While your typical primetime drama is lucky to last long enough to air 50 episodes, the ABC sudser GENERAL HOSPITAL today will mark a truly epic milestone as it broadcasts its 12,785th.
As our friend Richard M. Simms, executive editor of Soaps In Depth magazine says, “That’s 12, 302 more episodes than LAW & ORDER ran during its 20 year run.”
So how does a show celebrate such a huge occasion? By pulling out all the stops, according to Simms. “The show has turned this anniversary into an incredible event for the fans. Over the past few months, favorite characters have come back to the show, storylines from the past have been revisited, and it’s all leading up to the return of the Nurses Ball.”
The punctuation challenged event — it should, technically, be the Nurse’s Ball — will see the good (and bad) residents of Port Charles taking to the stage to sing, dance and perform comedy routines in order to raise money for AIDS research. “The first Ball took place back in 1994,” explains the editor, “and it was a huge success. Fans loved it so much that the event was held every year until 2001.”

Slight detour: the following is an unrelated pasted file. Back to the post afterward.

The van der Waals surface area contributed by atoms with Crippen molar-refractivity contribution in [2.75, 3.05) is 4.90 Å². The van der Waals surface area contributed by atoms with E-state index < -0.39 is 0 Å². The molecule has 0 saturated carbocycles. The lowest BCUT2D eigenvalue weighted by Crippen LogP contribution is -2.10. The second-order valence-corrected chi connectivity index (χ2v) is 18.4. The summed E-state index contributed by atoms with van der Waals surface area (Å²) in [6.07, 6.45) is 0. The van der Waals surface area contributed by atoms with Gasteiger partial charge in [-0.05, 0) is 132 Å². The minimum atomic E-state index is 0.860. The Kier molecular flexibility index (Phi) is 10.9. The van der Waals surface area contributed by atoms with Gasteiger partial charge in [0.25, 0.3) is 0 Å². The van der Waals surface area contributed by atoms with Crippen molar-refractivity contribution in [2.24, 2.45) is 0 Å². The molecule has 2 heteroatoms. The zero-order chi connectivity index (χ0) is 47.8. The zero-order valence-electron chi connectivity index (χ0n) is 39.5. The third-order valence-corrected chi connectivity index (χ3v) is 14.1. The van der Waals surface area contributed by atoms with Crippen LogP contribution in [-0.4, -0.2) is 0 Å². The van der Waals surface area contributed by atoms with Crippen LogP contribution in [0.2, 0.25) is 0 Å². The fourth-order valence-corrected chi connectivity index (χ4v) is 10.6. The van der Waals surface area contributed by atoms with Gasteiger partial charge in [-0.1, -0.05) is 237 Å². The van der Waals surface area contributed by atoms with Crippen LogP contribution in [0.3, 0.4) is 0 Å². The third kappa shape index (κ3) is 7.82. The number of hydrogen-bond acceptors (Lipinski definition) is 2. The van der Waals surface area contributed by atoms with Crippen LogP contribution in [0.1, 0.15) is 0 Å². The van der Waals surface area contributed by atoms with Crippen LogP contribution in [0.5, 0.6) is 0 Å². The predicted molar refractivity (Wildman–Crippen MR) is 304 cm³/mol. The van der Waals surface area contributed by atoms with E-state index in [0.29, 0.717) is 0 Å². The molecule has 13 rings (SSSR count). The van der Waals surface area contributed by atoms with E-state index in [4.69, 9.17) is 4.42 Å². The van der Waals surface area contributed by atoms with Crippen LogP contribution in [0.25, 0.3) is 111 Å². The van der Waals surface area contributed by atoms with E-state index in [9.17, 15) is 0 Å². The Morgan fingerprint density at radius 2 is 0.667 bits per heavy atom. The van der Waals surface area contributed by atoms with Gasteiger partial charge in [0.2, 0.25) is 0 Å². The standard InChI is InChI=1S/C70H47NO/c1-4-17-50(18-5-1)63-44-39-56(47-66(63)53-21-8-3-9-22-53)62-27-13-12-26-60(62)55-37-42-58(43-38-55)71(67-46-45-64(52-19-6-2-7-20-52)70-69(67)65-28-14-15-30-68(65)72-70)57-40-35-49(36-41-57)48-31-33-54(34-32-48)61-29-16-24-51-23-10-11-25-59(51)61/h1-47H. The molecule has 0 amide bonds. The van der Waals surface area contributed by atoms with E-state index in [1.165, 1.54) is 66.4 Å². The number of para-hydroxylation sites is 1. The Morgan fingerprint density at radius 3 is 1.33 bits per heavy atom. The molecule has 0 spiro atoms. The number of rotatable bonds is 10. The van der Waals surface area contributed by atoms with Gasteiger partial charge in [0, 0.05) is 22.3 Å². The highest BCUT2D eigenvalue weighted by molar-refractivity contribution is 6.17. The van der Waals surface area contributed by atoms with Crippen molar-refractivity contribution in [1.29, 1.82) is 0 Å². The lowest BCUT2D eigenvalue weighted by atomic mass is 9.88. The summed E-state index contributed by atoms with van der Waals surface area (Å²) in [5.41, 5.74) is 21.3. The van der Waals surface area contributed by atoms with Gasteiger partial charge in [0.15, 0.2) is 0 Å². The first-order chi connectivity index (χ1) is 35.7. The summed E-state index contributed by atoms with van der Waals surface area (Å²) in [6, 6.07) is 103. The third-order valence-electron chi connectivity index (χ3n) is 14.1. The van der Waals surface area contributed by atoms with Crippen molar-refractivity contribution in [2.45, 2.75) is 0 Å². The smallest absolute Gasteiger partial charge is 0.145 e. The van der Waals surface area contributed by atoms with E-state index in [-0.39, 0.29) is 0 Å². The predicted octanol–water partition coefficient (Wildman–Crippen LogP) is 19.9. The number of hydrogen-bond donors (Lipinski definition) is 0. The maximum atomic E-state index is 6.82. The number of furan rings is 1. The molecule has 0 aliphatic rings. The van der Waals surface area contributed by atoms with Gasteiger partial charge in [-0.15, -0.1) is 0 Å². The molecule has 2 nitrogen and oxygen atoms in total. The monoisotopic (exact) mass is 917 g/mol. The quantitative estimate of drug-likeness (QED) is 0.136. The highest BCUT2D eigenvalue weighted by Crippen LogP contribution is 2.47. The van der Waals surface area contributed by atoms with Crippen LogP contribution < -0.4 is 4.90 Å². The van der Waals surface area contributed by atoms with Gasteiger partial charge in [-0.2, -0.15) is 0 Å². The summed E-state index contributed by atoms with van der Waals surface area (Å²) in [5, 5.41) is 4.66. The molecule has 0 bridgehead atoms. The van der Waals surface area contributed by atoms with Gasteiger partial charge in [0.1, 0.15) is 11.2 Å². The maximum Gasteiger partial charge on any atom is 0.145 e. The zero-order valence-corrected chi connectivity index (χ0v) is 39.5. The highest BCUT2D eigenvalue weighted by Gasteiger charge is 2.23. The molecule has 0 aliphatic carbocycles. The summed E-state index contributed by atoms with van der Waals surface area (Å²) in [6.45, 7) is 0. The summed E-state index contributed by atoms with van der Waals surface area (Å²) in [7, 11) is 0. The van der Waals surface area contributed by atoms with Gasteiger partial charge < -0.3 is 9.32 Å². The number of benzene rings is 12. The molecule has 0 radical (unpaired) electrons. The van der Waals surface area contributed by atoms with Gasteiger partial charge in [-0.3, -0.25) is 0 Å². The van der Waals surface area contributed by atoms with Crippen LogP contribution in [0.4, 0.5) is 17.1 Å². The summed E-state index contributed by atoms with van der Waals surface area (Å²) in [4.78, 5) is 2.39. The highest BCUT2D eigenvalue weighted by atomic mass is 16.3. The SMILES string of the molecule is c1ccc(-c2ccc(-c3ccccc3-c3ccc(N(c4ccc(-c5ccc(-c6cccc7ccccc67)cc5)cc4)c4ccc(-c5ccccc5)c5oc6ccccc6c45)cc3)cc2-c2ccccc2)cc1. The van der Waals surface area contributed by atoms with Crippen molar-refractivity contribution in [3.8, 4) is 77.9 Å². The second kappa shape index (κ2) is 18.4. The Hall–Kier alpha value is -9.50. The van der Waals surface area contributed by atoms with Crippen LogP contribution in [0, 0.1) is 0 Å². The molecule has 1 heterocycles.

But then, soap budgets were drastically cut and the event went the way of big, splashy location shoots. Until now.
“Headwriter Ron Carlivati and executive producer Frank Valentini have a real love for this show,” says Simms, “and they’ve really gone out of their way to make fans happy. You may not be able to please all the people all the time, but man, they’re doing their damndest!”
According to Soaps In Depth’s new issue, this year’s Ball will feature an ugly ducking being transformed into a swan, a first kiss, and some big cat fights… as well as a rumored 13 costume changes for the hostess, Lucy Coe (played by Lynn Herring).
“This is sort of a culmination of all the special things the show has been doing over the past six months,” says Simms. “But it’s not as if things will slow down after this. There are still big surprises coming down the road. We haven’t seen the last fan-favorite return. I think the show has really figured out that balancing new characters and returnees is a formula for success. With any luck, they’ll be able to turn it into another 50 years of soapy goodness!”